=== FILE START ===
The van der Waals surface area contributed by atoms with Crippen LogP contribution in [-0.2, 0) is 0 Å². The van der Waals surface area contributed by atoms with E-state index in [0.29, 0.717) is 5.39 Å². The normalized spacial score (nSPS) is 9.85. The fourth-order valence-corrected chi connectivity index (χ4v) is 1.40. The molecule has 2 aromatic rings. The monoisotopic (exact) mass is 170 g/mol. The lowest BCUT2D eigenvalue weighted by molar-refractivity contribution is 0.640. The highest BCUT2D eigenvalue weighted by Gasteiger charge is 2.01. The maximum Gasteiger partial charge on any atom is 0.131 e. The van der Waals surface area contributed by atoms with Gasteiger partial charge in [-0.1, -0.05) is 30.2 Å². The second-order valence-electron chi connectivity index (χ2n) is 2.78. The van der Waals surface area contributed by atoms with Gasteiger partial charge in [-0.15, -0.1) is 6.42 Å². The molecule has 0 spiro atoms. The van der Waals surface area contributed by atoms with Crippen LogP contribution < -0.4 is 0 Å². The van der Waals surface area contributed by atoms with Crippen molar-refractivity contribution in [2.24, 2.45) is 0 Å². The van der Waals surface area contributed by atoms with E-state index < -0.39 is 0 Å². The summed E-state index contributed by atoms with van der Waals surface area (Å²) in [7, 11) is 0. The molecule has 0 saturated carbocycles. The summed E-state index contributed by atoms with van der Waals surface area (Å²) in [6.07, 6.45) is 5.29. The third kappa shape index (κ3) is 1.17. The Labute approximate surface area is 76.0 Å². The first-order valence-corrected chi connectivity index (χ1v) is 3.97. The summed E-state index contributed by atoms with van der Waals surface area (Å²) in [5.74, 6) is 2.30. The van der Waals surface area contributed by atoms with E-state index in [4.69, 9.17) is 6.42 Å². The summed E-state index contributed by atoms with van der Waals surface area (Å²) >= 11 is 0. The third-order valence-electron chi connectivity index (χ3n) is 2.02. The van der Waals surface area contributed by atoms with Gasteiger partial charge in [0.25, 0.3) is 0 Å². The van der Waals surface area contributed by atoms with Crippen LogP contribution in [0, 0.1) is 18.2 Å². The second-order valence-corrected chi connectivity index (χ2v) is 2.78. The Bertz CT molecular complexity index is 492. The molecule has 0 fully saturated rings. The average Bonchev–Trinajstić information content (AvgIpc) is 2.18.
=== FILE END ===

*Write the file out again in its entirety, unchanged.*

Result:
The van der Waals surface area contributed by atoms with Crippen LogP contribution in [-0.2, 0) is 0 Å². The van der Waals surface area contributed by atoms with E-state index in [0.29, 0.717) is 5.39 Å². The normalized spacial score (nSPS) is 9.85. The fourth-order valence-corrected chi connectivity index (χ4v) is 1.40. The molecule has 2 aromatic rings. The monoisotopic (exact) mass is 170 g/mol. The lowest BCUT2D eigenvalue weighted by molar-refractivity contribution is 0.640. The highest BCUT2D eigenvalue weighted by Gasteiger charge is 2.01. The maximum Gasteiger partial charge on any atom is 0.131 e. The van der Waals surface area contributed by atoms with Gasteiger partial charge in [-0.1, -0.05) is 30.2 Å². The second-order valence-electron chi connectivity index (χ2n) is 2.78. The van der Waals surface area contributed by atoms with Gasteiger partial charge in [-0.15, -0.1) is 6.42 Å². The molecule has 0 spiro atoms. The van der Waals surface area contributed by atoms with Crippen LogP contribution < -0.4 is 0 Å². The van der Waals surface area contributed by atoms with Crippen molar-refractivity contribution in [2.24, 2.45) is 0 Å². The van der Waals surface area contributed by atoms with E-state index < -0.39 is 0 Å². The summed E-state index contributed by atoms with van der Waals surface area (Å²) in [7, 11) is 0. The molecule has 0 saturated carbocycles. The summed E-state index contributed by atoms with van der Waals surface area (Å²) in [6.07, 6.45) is 5.29. The third kappa shape index (κ3) is 1.17. The Labute approximate surface area is 76.0 Å². The first-order valence-corrected chi connectivity index (χ1v) is 3.97. The summed E-state index contributed by atoms with van der Waals surface area (Å²) in [5.74, 6) is 2.30. The van der Waals surface area contributed by atoms with E-state index in [4.69, 9.17) is 6.42 Å². The summed E-state index contributed by atoms with van der Waals surface area (Å²) >= 11 is 0. The third-order valence-electron chi connectivity index (χ3n) is 2.02. The van der Waals surface area contributed by atoms with Gasteiger partial charge in [0.25, 0.3) is 0 Å². The van der Waals surface area contributed by atoms with Crippen LogP contribution in [0, 0.1) is 18.2 Å². The second-order valence-corrected chi connectivity index (χ2v) is 2.78. The Bertz CT molecular complexity index is 492. The molecule has 0 fully saturated rings. The average Bonchev–Trinajstić information content (AvgIpc) is 2.18.